After retinoic acid the next logical treatment is immunotherapy. He may need it, he may not. It may make all the difference, it may make no difference whatsoever. The side-effects are horrible, but generally manageable and reversible once treatment ceases. If they become too horrible, or unmanageable then we will stop.

After much consideration, I have come to realise that I have to believe - I mean really believe - that there is a chance that Adam would be 'cured' if we gave him no more treatment. How much of a chance? Not huge is my instinct, but not zero; if I tried to be more specific it would be entirely baseless. I also have to believe that if he's not 'cured' now then giving him retinoic acid might mature those remaining cells which if left will cause Adam's cancer to start growing again. And lastly I have to believe that if he's not 'cured' now, and the retinoic acid doesn't do the trick, then immunotherapy might cause Adam's own immune system to mop up whatever cells are left and thus prevent his cancer from returning.

When I say 'I have to believe' it's because that's the key to everything making sense. See how I've also conveniently avoided all mention of everything that lights up on Adam's mIBG scan. That's something I simply cannot make sense of; to think about it brings chaos to my well ordered mind.

And what does it even mean to say Adam is 'cured'. It's not a word we'll ever be able to use with certainty. Whether or not Adam is cured can never be proven, only disproven. ad infinitum. The longer he stays like he is the better the chance. Considering the long-term survival rate for children with high-risk neuroblastoma is around 30% I have to be thankful to still be able to talk about such an eventuality. If the neuroblastoma stays away or remains dormant, and Adam grows up to have a family of his own, then he probably has been cured. But it will be a long wait. And that won't be a biological family of his own by the way; that's all but impossible due to the treatments he's had. It's one of the things you sign away at the very beginning with the consent forms ...

Tuesday, 14 June 2011

Aarghh …. !

Having a major dose of the collywobbles over going to Germany for antibody treatment. Not the practical stuff, whatever it takes we will get on and do in spite of it being an all round major league pain in the arse. No, my problem is much more fundamental than that. My problem is whether or not this is the right thing to do full stop.  My problem is we cannot afford to get this decision wrong, to do the wrong thing. My problem is it might not make a blind bit of difference what we do, any of it. For all I know, this problem is insoluble. Or maybe it isn’t a problem at all.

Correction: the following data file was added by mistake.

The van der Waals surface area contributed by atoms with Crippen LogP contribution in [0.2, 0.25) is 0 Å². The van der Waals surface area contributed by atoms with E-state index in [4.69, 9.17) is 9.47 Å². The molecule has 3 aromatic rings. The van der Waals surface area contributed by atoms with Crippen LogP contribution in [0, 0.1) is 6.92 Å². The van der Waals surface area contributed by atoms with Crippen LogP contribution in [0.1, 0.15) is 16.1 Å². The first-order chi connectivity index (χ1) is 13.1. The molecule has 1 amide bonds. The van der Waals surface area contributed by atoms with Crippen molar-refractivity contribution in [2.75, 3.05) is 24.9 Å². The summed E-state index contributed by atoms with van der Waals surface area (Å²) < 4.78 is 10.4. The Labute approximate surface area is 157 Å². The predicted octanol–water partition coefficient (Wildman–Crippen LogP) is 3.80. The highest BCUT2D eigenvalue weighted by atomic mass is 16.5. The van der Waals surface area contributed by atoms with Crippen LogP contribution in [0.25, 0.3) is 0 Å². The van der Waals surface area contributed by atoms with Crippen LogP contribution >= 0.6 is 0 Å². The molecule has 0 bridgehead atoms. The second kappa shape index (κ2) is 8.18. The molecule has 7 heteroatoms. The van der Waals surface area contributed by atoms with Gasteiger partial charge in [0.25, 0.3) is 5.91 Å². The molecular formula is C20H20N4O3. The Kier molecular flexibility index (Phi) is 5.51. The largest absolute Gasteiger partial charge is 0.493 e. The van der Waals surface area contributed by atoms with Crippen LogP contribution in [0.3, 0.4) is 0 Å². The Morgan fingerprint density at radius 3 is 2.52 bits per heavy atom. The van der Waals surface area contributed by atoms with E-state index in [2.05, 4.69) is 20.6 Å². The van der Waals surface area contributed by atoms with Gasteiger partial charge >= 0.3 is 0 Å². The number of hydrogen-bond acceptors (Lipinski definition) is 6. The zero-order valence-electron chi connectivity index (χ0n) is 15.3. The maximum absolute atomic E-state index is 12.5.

There is just nothing concrete to go on (at least not that I’ve seen so far) other than opinions and instincts. And whilst these are opinions of doctors that I respect and for whom I have a high regard, they are still not the same as cold hard facts. In the meantime I keep hearing of kids relapsing either whilst in Germany having this treatment, or soon after completion. I’m not ignorant of the statistics regarding relapse in neuroblastoma, but it’s starting to get to me all the same. I need to hear the other side of the coin, some stories of children who have had this and haven’t relapsed. Or at least some numbers.

By definition this trial includes difficult to treat cases, who have failed frontline therapy, or at least taken longer to respond and therefore cannot have antibodies elsewhere. So maybe the success rate was always going to be poor (I’m just speculating here)? It’s not a treatment that was designed for an extensive disease burden such as Adam has that’s for sure. Or is it an extensive disease burden? Maybe not. We still don’t know what it is; only ever will if it starts growing again I guess. In all likelihood what lights up on the MIBG isn’t going to be touched by antibody therapy, so what if it does start growing again at some point in the next 6 or 7 months? Then we’ve blown it.

Give me strength. Please. I think I’m heading for a breakdown.

Friday, 10 June 2011

Onwards and eastwards ...

Howdy folks!